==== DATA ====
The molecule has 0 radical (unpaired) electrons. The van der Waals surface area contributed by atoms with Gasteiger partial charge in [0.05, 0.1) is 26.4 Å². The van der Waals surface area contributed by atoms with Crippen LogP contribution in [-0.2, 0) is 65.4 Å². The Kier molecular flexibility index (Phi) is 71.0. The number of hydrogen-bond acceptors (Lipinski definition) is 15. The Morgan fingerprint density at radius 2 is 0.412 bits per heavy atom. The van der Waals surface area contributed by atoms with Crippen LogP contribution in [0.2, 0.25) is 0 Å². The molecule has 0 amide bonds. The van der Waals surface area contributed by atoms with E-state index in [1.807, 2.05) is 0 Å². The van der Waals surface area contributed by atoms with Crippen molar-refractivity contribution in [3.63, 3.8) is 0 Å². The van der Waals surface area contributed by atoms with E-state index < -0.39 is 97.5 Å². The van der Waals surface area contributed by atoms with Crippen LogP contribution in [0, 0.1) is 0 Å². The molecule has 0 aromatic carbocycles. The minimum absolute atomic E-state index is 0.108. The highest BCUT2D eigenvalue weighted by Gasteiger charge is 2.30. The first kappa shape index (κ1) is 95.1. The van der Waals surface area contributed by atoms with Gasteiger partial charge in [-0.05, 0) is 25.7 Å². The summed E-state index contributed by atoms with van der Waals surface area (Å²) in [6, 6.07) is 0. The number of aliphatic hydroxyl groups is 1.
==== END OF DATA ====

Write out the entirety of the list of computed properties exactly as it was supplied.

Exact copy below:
The molecule has 0 radical (unpaired) electrons. The van der Waals surface area contributed by atoms with Gasteiger partial charge in [0.05, 0.1) is 26.4 Å². The van der Waals surface area contributed by atoms with Crippen LogP contribution in [-0.2, 0) is 65.4 Å². The Kier molecular flexibility index (Phi) is 71.0. The number of hydrogen-bond acceptors (Lipinski definition) is 15. The Morgan fingerprint density at radius 2 is 0.412 bits per heavy atom. The van der Waals surface area contributed by atoms with Crippen LogP contribution in [0.2, 0.25) is 0 Å². The molecule has 0 amide bonds. The van der Waals surface area contributed by atoms with E-state index in [1.807, 2.05) is 0 Å². The van der Waals surface area contributed by atoms with Crippen molar-refractivity contribution in [3.63, 3.8) is 0 Å². The van der Waals surface area contributed by atoms with E-state index < -0.39 is 97.5 Å². The van der Waals surface area contributed by atoms with Crippen LogP contribution in [0, 0.1) is 0 Å². The molecule has 0 aromatic carbocycles. The minimum absolute atomic E-state index is 0.108. The highest BCUT2D eigenvalue weighted by Gasteiger charge is 2.30. The first kappa shape index (κ1) is 95.1. The van der Waals surface area contributed by atoms with Gasteiger partial charge in [-0.05, 0) is 25.7 Å². The summed E-state index contributed by atoms with van der Waals surface area (Å²) in [6, 6.07) is 0. The number of aliphatic hydroxyl groups is 1.